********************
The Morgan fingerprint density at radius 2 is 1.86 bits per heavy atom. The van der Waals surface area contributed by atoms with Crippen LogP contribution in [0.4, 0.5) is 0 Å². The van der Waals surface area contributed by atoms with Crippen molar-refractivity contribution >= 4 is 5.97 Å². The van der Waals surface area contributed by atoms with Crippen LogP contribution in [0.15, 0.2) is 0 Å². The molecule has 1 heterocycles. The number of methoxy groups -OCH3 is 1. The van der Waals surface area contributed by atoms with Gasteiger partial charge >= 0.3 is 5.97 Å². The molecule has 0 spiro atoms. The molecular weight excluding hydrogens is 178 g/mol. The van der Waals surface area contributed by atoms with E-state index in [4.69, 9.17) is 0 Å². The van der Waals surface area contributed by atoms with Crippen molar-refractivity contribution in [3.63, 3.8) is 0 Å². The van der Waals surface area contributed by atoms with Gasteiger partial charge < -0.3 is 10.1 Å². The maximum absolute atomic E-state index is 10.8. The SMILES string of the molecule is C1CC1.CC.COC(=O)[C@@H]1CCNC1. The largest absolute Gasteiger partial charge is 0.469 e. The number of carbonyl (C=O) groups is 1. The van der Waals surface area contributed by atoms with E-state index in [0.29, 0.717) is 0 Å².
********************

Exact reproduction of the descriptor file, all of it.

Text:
The Morgan fingerprint density at radius 2 is 1.86 bits per heavy atom. The van der Waals surface area contributed by atoms with Crippen LogP contribution in [0.4, 0.5) is 0 Å². The van der Waals surface area contributed by atoms with Crippen molar-refractivity contribution >= 4 is 5.97 Å². The van der Waals surface area contributed by atoms with Crippen LogP contribution in [0.15, 0.2) is 0 Å². The molecule has 1 heterocycles. The number of methoxy groups -OCH3 is 1. The van der Waals surface area contributed by atoms with Gasteiger partial charge >= 0.3 is 5.97 Å². The molecule has 0 spiro atoms. The molecular weight excluding hydrogens is 178 g/mol. The van der Waals surface area contributed by atoms with E-state index in [4.69, 9.17) is 0 Å². The van der Waals surface area contributed by atoms with Crippen molar-refractivity contribution in [3.63, 3.8) is 0 Å². The van der Waals surface area contributed by atoms with Gasteiger partial charge < -0.3 is 10.1 Å². The maximum absolute atomic E-state index is 10.8. The SMILES string of the molecule is C1CC1.CC.COC(=O)[C@@H]1CCNC1. The largest absolute Gasteiger partial charge is 0.469 e. The number of carbonyl (C=O) groups is 1. The van der Waals surface area contributed by atoms with E-state index in [0.29, 0.717) is 0 Å².